Economists Report on the Multifamily Market at NAA Conference
Apartment industry professionals weren’t dissuaded by waiting for the 2017 National Apartment Association Education Conference and Exposition’s final session to hear from multifamily market economists.
Jay Parsons, vice president data analytics at RealPage, was among panelists who fielded several questions about the growing rent-to-income gap between Class A and B properties and how supply and demand imbalances will affect construction lending. Panelists also said the industry shouldn’t worry too much about new reports that say younger renters are buying more single-family homes.
The general consensus was that while there are some signs of economic weakness, the eight-year run since the last recession still has a few miles left, which bodes well for the apartment industry.
B market remains strong, affordability issue downplayed
The shifting Class A market and its effect on Class B and C sectors dominated the conversation moderated by NAA Director of Industry Research and Analytics Paul Munger. Rent growth slowdown in the highly-amenitized A sector attributed to oversupply resulting from significant new construction coming online has opened new opportunities for the Class B market, economists say.
Parsons said the B market is in “phenomenal shape” partly because of an abundance of new Class A supply coming on line and the big rent gap between the products. Even though the Class B rents are significantly higher for new product than in the last cycle, Class A properties are having a tough time luring renters, despite offering concessions. In some areas of Houston, high-amenity properties are dangling up to three months free rent and still aren’t pulling from the B market, he said.
“At some point when demand goes away, you can’t use the age-old strategy of pulling out Bs by offering concessions,” Parsons said. “It just hasn’t worked in this cycle.”
One thought was that the multifamily industry may have even missed the boat by not building enough Class B apartments, instead opting for more expensive and high-amenity apartments.
Parsons downplayed any notion of an affordability issue in the industry, pointing to a steady income-to-rent ratio throughout the cycle. He said new renters are still spending the same 22 percent of their income on rent today, according to RealPage lease transaction data, as they did when the cycle began eight years ago. He noted that real estate investment trusts, which generally cater to Class A and B properties, report that rent-to-income ratios haven’t budged.
He added that while starts are slowing there is still much activity. Panelists agreed that there won’t be any let up of new construction until at least 2019.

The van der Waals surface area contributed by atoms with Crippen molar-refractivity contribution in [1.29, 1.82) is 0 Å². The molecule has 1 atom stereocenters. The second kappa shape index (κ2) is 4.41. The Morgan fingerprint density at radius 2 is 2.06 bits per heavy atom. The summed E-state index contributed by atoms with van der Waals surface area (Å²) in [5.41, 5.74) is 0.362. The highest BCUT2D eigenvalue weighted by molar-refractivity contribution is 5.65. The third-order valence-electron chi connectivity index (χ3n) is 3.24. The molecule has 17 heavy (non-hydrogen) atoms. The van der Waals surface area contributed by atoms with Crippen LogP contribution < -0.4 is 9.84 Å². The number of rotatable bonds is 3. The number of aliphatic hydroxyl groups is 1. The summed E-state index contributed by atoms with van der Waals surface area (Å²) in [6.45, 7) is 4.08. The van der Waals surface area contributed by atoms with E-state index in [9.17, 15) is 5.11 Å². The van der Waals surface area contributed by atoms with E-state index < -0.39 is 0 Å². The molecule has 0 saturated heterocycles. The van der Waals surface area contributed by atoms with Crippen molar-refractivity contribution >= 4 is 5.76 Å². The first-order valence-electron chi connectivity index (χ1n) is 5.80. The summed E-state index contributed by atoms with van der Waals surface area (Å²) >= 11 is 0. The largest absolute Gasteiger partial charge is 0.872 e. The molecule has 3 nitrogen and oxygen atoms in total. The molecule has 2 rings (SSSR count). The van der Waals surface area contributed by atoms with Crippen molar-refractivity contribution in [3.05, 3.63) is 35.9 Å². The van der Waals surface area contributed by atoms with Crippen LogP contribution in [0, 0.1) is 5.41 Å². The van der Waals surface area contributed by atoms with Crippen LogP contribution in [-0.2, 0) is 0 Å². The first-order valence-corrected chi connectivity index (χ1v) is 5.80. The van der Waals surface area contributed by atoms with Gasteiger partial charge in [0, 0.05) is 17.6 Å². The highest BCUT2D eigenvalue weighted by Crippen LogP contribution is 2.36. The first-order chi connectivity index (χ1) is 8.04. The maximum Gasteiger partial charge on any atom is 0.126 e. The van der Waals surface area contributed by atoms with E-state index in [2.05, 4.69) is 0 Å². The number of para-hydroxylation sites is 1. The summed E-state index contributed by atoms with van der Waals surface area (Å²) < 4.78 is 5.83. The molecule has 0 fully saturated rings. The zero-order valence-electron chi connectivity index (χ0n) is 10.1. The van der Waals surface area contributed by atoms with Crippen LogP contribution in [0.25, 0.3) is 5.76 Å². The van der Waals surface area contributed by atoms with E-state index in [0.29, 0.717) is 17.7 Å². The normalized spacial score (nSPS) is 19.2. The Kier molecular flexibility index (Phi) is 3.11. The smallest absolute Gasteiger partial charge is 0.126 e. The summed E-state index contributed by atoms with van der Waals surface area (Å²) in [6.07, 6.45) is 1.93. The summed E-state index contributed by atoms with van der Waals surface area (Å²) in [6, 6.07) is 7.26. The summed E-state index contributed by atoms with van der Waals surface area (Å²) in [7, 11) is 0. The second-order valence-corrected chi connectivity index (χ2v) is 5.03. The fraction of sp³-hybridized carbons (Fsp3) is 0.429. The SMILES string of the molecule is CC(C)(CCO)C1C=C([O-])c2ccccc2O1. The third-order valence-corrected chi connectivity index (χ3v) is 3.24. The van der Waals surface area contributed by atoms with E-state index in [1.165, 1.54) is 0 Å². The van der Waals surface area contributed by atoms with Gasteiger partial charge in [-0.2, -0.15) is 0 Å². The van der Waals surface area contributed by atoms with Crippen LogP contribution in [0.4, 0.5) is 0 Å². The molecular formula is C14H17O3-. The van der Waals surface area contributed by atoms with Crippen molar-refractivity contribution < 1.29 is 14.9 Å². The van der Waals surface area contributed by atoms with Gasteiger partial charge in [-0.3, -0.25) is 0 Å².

“There are still a lot of deals that are going through, Parsons said. “The challenge is for smaller groups and those developing in newer spots. They are having a hard time getting going.”
‘Home buying isn’t bad for our industry’
Zillow Directory of Economic Product and Research Krishna Rao said areas that are driving job growth, particularly in healthcare and technology sectors, will be most attractive to developers for future construction. The Sunbelt is likely to benefit as employers look at relocating in lower cost-of-living areas where they can find similar talent for less wages.
Economists said multifamily shouldn’t get too concerned about reports that Millennials are starting to buy homes, which could cut into rental occupancies. The National Association of Realtors says that the share first-time home buyers increased 3 percent to 35 percent last year.
“I wouldn’t lose sleep over it,” Rao said. “There is the narrative that Millennials are different. Saving for a down payment is a huge hurdle. We see Millennials renting longer than prior generations because of financial considerations.”
The consensus was was the apartment industry can’t bank on Millennials to grow deeper roots in the urban core and that they will eventually pursue the American dream of home ownership, likely in the suburbs, where urban-like settings promote the live, walk, play lifestyle.
Not to worry, says Parsons. While it may be inevitable that Millennials trade renting for a mortgage payment at some point, more renter supply will be in the wings. In fact, increased home building is not necessarily a bad thing for the apartment industry. When single-family neighborhoods populate, the renter prospect pool is regenerated by new household formations, plus there are always people looking for less expensive housing upon graduation from high school and college.
“Home buying isn’t bad for our industry,” he said. “When homes are selling its reflective a good economy, households are being formed. You may see turnover pick up but there’s a trickle-down effect that that creates more demand for housing.”
Demographics adding strength to current cycle’s run
Demographics, too, suggest that the renter pool will remain strong for the next several years. Millennials and Baby Boomers represent huge parts of the population – last year Millennials overtook Boomers as the U.S.’s largest generation. Mortgage and banking industry studies suggest that the strength of the Millennial generation just in sheer number has skewed the renter demographic.
“What was fascinating is that the big shift for Millennials wasn’t that more younger people were renting to share the pie, the big change is there were more people in that 20-something age group to go rent apartments,” Parsons said.
The same can be said for Boomers, who are looking to rental housing and urban living as children leave home. While the percentage of Boomers renting generally remains the same as in previous cycles, girth of the demographic means the industry will have a larger pool to market toward.
Ultimately, Parsons said, the biggest benefactor to decreased home sales in the cycle is actually home renting, not the apartment industry.